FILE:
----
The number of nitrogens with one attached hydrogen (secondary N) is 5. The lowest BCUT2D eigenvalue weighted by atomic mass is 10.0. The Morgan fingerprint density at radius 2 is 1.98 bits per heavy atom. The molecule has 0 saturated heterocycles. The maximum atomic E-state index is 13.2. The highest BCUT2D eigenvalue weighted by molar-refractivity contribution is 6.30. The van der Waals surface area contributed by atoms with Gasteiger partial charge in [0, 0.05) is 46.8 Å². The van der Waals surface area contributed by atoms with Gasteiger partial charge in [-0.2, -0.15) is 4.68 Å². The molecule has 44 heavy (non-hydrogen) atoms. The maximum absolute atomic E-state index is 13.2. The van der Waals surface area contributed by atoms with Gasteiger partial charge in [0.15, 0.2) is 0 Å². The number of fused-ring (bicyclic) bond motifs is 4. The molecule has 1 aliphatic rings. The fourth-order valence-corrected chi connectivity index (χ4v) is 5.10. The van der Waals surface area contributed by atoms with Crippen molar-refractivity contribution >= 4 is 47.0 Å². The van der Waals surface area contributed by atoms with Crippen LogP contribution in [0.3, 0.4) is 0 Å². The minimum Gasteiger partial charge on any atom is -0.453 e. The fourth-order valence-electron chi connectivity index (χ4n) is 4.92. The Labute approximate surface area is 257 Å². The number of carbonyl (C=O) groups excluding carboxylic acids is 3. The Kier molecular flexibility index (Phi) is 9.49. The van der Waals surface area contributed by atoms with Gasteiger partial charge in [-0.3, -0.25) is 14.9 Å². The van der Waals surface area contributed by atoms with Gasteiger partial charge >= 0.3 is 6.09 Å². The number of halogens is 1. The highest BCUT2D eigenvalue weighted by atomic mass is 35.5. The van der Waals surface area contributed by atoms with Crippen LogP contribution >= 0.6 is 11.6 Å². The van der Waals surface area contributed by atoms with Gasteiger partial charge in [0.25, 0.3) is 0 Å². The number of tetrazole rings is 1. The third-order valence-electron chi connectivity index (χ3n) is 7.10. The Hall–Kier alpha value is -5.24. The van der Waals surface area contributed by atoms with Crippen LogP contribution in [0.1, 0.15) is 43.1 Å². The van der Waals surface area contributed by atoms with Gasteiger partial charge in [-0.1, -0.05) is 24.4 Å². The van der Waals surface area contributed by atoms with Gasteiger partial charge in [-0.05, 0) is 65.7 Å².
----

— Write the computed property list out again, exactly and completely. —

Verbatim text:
The number of nitrogens with one attached hydrogen (secondary N) is 5. The lowest BCUT2D eigenvalue weighted by atomic mass is 10.0. The Morgan fingerprint density at radius 2 is 1.98 bits per heavy atom. The molecule has 0 saturated heterocycles. The maximum atomic E-state index is 13.2. The highest BCUT2D eigenvalue weighted by molar-refractivity contribution is 6.30. The van der Waals surface area contributed by atoms with Gasteiger partial charge in [0, 0.05) is 46.8 Å². The van der Waals surface area contributed by atoms with Gasteiger partial charge in [-0.2, -0.15) is 4.68 Å². The molecule has 44 heavy (non-hydrogen) atoms. The maximum absolute atomic E-state index is 13.2. The van der Waals surface area contributed by atoms with Gasteiger partial charge in [0.15, 0.2) is 0 Å². The number of fused-ring (bicyclic) bond motifs is 4. The molecule has 1 aliphatic rings. The fourth-order valence-corrected chi connectivity index (χ4v) is 5.10. The van der Waals surface area contributed by atoms with Crippen molar-refractivity contribution >= 4 is 47.0 Å². The van der Waals surface area contributed by atoms with Crippen LogP contribution in [0.3, 0.4) is 0 Å². The minimum Gasteiger partial charge on any atom is -0.453 e. The fourth-order valence-electron chi connectivity index (χ4n) is 4.92. The Labute approximate surface area is 257 Å². The number of carbonyl (C=O) groups excluding carboxylic acids is 3. The Kier molecular flexibility index (Phi) is 9.49. The van der Waals surface area contributed by atoms with Gasteiger partial charge in [-0.3, -0.25) is 14.9 Å². The van der Waals surface area contributed by atoms with Gasteiger partial charge >= 0.3 is 6.09 Å². The number of halogens is 1. The highest BCUT2D eigenvalue weighted by atomic mass is 35.5. The van der Waals surface area contributed by atoms with Crippen LogP contribution >= 0.6 is 11.6 Å². The van der Waals surface area contributed by atoms with Gasteiger partial charge in [0.25, 0.3) is 0 Å². The number of tetrazole rings is 1. The third-order valence-electron chi connectivity index (χ3n) is 7.10. The Hall–Kier alpha value is -5.24. The van der Waals surface area contributed by atoms with Crippen LogP contribution in [0.1, 0.15) is 43.1 Å². The van der Waals surface area contributed by atoms with Gasteiger partial charge in [-0.1, -0.05) is 24.4 Å². The van der Waals surface area contributed by atoms with Gasteiger partial charge in [-0.05, 0) is 65.7 Å².